From Malthus (1798), through Aldo Leopold's land ethic (1949), to The Limits to Growth (Meadows et al. 1972), the Millennium Ecosystem Assessment (2005), and finally current planetary boundary and global change science (Rockström et al. 2009a, 2009b) runs a strand of concern about human growth's impacts upon Earth's biophysical systems – terrestrial ecosystems in particular – and about requirements for global ecological sustainability, while avoiding biosphere collapse. Our biosphere is composed of Earth's thin mantle of life present at, and just above and below, the Earth's surface. Some have indicated that human impacts upon the biosphere are analogous to a large, uncontrolled experiment, which threatens its collapse (Trevors et al. 2010). Little is known regarding what collapse of the biosphere would look like, how long it would take, what are its ecosystem and spatial patterns, and whether it is reversible or survivable. But it is becoming more widely recognized that Earth's ecosystem services depend fundamentally upon holistic, well-functioning natural systems (Cornell 2009).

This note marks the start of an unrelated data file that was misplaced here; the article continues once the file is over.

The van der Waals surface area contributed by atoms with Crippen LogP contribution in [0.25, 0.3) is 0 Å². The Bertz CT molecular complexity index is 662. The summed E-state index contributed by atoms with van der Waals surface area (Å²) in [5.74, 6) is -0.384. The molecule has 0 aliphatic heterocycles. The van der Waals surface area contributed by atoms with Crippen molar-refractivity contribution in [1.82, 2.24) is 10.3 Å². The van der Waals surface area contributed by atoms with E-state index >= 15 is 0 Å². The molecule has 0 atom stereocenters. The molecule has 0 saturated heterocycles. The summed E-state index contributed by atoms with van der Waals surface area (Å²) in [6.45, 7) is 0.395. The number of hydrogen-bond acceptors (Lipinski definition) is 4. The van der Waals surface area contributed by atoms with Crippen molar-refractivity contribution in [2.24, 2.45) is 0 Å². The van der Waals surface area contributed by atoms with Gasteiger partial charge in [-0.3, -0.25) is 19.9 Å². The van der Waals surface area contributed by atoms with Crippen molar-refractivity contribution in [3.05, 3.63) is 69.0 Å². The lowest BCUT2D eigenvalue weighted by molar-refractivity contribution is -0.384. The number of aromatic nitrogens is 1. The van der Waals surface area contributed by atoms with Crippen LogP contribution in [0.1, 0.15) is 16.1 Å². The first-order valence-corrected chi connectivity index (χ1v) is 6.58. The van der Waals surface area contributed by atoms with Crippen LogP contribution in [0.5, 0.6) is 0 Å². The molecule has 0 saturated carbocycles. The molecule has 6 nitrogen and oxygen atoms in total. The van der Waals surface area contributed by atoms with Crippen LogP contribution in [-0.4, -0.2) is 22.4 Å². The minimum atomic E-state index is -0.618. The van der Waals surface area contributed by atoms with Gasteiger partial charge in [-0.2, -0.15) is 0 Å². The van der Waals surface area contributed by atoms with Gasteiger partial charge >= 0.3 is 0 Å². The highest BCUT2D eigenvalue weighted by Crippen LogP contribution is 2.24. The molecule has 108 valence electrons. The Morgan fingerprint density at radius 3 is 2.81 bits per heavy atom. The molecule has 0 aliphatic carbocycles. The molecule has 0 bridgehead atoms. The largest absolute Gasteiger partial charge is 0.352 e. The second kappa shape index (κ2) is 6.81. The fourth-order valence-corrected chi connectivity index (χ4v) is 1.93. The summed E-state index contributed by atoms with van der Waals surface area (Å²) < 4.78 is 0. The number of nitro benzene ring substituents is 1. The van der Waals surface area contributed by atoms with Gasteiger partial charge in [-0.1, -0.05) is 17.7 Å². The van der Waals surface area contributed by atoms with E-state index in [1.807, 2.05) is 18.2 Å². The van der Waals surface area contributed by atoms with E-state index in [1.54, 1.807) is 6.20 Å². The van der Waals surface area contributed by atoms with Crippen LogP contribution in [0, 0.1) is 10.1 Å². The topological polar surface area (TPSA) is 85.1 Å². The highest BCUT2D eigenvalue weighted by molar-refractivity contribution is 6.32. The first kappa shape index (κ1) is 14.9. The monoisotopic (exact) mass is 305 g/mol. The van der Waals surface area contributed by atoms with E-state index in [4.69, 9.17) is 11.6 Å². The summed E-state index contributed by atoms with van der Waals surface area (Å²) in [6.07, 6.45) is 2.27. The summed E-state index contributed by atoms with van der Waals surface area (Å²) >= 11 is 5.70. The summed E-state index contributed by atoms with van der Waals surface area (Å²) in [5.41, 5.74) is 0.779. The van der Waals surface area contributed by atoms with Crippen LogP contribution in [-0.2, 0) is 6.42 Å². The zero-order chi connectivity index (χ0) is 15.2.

Accelerating human pressures on the Earth System are exceeding numerous local, regional, and global thresholds, with abrupt and possibly irreversible impacts upon the planet's life-support functions (UNEP 2012). Planetary boundaries provide a framework to study these phenomena, by defining a "safe operating space for humanity with respect to the Earth System" (Rockström et al. 2009a). Planetary boundary studies seek to set control variable values that are a safe distance from thresholds of key biophysical processes governing the planet's self-regulation to maintain conditions conducive to life (Rockström et al. 2009b). This builds upon landmark efforts by Meadows et al. (1972) to first define global limits to growth. Their prediction that key resource scarcities would emerge has proven remarkably accurate (Turner 2008), albeit delayed – but not avoided – through the advent of computer technology. Ecological and economic warnings since at least Malthus have called attention to economies' dependence upon natural resources. The observation that near-exponential growth of human population and economic activity cannot be sustained, far from being disproven, is more valid than ever (Brown et al. 2011). Those who deny limits to growth are unaware of biological realities (Vitousek 1986).